Edwards, especially, has a lot to prove, having come so close to winning the Sprint Cup championship in 2011—losing to Stewart by just one point in a tie-breaker, the closest title battle in Cup history—only to practically fall apart in 2012, not even qualifying for the Chase.
Kurt Busch, who just last week was named to Forbes magazine's list of most disliked athletes (he ranked eighth), could use a win to also start off a comeback season, especially with new team Furniture Row Racing.
Keselowski would stand to gain quite a bit with a win in the 500, if for nothing else to prove to critics and naysayers that his championship run last season was not a fluke. In fact, what better way to pick up where he left off at the end of 2012 with a win to start 2013?
Bowyer, Hamlin and Kahne are also worthy candidates.
But after thinking about it long and hard, weighing the pros and cons as well as looking at all the other accomplishments he's achieved in his career, yet to still have such a gaping hole in his racing resume, there really is just one driver who deserves to win the 500 the most—and for the first time in his career:
No, that's not a fanboy selection or a sympathy pick. Stewart is one of the best drivers of his generation. He's won 47 races—including four wins in the summer race at Daytona (but never in the 500)—en route to three Sprint Cup championships.
Yet after 14 years on the Sprint Cup circuit—and 14 tries at the Daytona 500—Stewart still doesn't have what some of best buddies in Cup have. Harvick has one, so does Newman, Earnhardt Jr. and Gordon. But not the man who has the colorful nickname of "Smoke."
In a sense, Stewart has become this era's Dale Earnhardt. No matter how hard Earnhardt tried, or how legendary he was, it took him 20 tries before he won the 500.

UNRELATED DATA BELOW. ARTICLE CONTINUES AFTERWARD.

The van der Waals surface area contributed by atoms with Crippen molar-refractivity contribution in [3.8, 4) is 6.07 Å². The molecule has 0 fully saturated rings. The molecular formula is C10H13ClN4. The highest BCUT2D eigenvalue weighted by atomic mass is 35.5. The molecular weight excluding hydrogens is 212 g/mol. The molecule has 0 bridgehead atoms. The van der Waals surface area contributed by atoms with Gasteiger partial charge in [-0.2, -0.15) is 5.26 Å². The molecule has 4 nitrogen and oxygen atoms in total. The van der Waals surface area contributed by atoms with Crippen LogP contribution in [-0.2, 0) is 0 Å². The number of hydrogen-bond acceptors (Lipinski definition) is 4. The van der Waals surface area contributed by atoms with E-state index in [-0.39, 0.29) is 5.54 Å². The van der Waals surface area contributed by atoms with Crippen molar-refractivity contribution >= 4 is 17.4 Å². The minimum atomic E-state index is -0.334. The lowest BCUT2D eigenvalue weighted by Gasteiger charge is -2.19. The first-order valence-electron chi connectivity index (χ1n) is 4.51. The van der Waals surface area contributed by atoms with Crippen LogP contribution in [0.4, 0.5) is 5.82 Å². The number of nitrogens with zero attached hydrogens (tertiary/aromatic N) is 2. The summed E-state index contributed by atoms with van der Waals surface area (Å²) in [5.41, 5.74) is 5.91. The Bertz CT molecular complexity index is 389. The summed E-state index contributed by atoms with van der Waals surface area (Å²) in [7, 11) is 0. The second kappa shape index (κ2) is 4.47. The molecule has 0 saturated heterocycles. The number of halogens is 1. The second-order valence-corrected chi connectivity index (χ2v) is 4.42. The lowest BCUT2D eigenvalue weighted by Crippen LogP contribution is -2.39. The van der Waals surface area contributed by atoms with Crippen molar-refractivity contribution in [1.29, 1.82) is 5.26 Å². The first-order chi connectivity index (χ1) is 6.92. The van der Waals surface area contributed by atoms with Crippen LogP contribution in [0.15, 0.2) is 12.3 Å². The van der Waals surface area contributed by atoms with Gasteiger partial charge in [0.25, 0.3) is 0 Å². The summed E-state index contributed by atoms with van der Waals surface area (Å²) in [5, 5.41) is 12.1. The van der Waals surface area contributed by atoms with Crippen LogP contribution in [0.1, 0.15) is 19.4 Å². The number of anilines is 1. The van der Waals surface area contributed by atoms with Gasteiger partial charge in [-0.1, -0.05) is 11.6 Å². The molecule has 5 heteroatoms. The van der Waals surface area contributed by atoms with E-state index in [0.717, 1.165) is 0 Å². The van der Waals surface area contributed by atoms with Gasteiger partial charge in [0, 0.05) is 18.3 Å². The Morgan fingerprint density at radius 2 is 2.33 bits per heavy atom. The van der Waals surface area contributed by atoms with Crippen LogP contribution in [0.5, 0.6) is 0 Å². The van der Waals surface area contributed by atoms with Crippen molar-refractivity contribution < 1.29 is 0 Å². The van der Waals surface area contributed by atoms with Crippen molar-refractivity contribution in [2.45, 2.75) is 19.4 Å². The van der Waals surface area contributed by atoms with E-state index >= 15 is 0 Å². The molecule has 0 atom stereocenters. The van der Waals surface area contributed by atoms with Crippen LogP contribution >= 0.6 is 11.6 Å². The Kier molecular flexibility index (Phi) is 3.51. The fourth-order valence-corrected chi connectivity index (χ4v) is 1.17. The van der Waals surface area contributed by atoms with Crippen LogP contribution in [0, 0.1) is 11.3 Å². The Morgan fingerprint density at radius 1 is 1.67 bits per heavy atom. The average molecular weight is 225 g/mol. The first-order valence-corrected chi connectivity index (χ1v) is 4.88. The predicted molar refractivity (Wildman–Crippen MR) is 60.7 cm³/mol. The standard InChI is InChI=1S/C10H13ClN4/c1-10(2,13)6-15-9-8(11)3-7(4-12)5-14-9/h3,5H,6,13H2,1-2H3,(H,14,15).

Stewart is at 14 tries, going on 15 in two weeks. He needs to stop that ignominious streak cold, not to mention doing so would in some semblance make amends for what Stewart did in his last restrictor-plate race last fall at Talladega, when he triggered a 24-car pileup rather than yield to a hard-charging Waltrip and Casey Mears on the final lap.
Not only was Stewart criticized for causing that massive wreck—which, to his credit, he readily admitted—but it also left Earnhardt Jr. with a concussion that forced him to miss the next two races, ending his championship hopes.
But still, Stewart in my mind has the most to gain with a win at Daytona this month. It would finally end what has been a source of frustration that has grown with each passing year.
It would also help Stewart to rebound from a less-than-captivating season in 2012 as 2011's defending champion. Sure, he made the Chase last season, but he wasn't even a factor in its outcome, unlike the year before when he won five of the 10 Chase races to cap off his third Cup championship.
Admittedly, if I could have done so, I would have made it a tie between Stewart and Martin—as a sentimental favorite—as to who would gain the most with a 500 win.
So, let's make a compromise: Stewart wins the 500 this year in his 15th try, and Martin comes back to win it next year in his 30th try.
You couldn't come up with a better storyline than that.
Follow me on Twitter @JerryBonkowski